1. The petitioner has long been in possession of an old cart-stand which contained none of the modern hygienic devices for rendering it sanitary. On 20th March, 1940, he applied to the executive authority of the Municipality of Madura to renew his licence for the year 1940-41. No orders were passed on his application until 4th December, 1940, when he was granted a licence subject to certain conditions. This licence with conditions imposed reached him on 18th January, 1941. He did not comply with these conditions, and so prosecution was launched on 19th March, 1941. The Stationary Second Class Magistrate considered that he was guilty of a failure to observe the terms of the licence and was therefore punishable under Section 338 of the District Municipalities Act. In appeal, it was urged on behalf of the petitioner that no notice was given to him as is required under Section 338, and that therefore he could not be punished. The City First Glass Magistrate held that Section 338 did not apply; for he had failed to comply with the requirements of Section 270-E, which relates to the issuing of a licence by the Municipality and that therefore he was guilty under Section 313 of contravening a provision of the sections specified in the first column of Schedule VII. He therefore changed the conviction to one under Section 313 and maintained the fine.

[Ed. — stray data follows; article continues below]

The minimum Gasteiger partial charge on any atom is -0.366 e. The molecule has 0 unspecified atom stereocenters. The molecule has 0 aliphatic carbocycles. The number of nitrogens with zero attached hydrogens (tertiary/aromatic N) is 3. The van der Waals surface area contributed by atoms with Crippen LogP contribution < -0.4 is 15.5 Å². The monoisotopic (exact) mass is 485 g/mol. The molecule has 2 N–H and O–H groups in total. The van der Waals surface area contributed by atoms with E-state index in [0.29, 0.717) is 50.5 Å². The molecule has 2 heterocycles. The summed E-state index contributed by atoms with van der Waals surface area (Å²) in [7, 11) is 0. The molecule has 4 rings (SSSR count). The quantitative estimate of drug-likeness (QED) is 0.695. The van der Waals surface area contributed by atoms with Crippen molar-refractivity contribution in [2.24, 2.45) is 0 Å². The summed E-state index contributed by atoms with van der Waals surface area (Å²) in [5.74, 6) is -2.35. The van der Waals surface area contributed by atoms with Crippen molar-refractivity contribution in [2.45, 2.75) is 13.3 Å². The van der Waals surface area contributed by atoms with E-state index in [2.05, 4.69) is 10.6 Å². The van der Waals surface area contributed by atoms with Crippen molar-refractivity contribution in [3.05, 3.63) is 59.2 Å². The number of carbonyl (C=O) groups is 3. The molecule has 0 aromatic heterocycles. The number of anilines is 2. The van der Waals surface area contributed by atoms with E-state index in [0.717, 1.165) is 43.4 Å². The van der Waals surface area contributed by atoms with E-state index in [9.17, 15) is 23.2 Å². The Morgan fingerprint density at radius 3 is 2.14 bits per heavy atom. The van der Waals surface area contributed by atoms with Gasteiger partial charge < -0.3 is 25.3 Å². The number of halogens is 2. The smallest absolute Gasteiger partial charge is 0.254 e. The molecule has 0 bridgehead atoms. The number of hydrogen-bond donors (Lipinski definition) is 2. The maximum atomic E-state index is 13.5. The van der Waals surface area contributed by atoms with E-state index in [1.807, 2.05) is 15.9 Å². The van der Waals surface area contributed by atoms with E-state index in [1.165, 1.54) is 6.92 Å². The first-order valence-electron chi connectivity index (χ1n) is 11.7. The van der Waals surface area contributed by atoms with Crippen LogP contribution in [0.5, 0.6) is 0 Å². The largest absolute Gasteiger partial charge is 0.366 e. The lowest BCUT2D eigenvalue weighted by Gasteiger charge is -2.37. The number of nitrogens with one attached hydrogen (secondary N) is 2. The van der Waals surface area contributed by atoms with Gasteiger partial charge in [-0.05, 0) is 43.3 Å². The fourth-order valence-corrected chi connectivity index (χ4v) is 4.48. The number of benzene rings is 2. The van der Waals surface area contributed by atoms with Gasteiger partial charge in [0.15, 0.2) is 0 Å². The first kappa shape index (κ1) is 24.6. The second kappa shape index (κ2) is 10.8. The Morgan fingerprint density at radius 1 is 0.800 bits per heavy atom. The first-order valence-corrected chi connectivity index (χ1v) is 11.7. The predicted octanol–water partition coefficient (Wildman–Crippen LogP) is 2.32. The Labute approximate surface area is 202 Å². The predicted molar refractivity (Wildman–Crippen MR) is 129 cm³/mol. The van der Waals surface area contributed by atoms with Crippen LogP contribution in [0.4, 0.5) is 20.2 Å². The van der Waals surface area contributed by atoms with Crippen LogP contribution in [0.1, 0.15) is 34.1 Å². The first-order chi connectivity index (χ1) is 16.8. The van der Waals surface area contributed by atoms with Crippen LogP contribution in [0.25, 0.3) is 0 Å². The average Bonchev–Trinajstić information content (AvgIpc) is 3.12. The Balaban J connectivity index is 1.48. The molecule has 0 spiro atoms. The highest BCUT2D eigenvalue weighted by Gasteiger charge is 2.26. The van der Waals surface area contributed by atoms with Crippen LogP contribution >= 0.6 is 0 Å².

2. Section 270-E does not impose any duty on private persons, except that it says that no person shall open a new private cart-stand or continue to keep open such a stand unless licenced to do so. In Clause (2) the method of making the application is set out. Sub-section (3) imposes an obligation, not on the owner of a cart-stand but upon the Council, to issue a licence in the case of an old cart-stand such as we are here considering. The petitioner did take out a licence; but he failed to comply with the terms thereof. In failing to do so, he did not contravene any of the provisions of Section 270-E. I do not think that it can be said that the licence was a conditional one in the sense that unless and until the conditions were complied with no licence existed. If that were the interpretation of Clause (3), then it would not be easy to understand the other provisions of the Act which make punishable the contravention of conditions of a licence.
3. It follows that the learned trial Magistrate was right in holding that the offence was one punishable under Section 338 of the' Act. As no notice was given to the petitioner as required under Section 338, he could not be convicted. It may be added that the delay of the local authority in issuing the licence seems inexcusable.
4. The petition is therefore allowed, the conviction set aside, and the fine ordered to be refunded.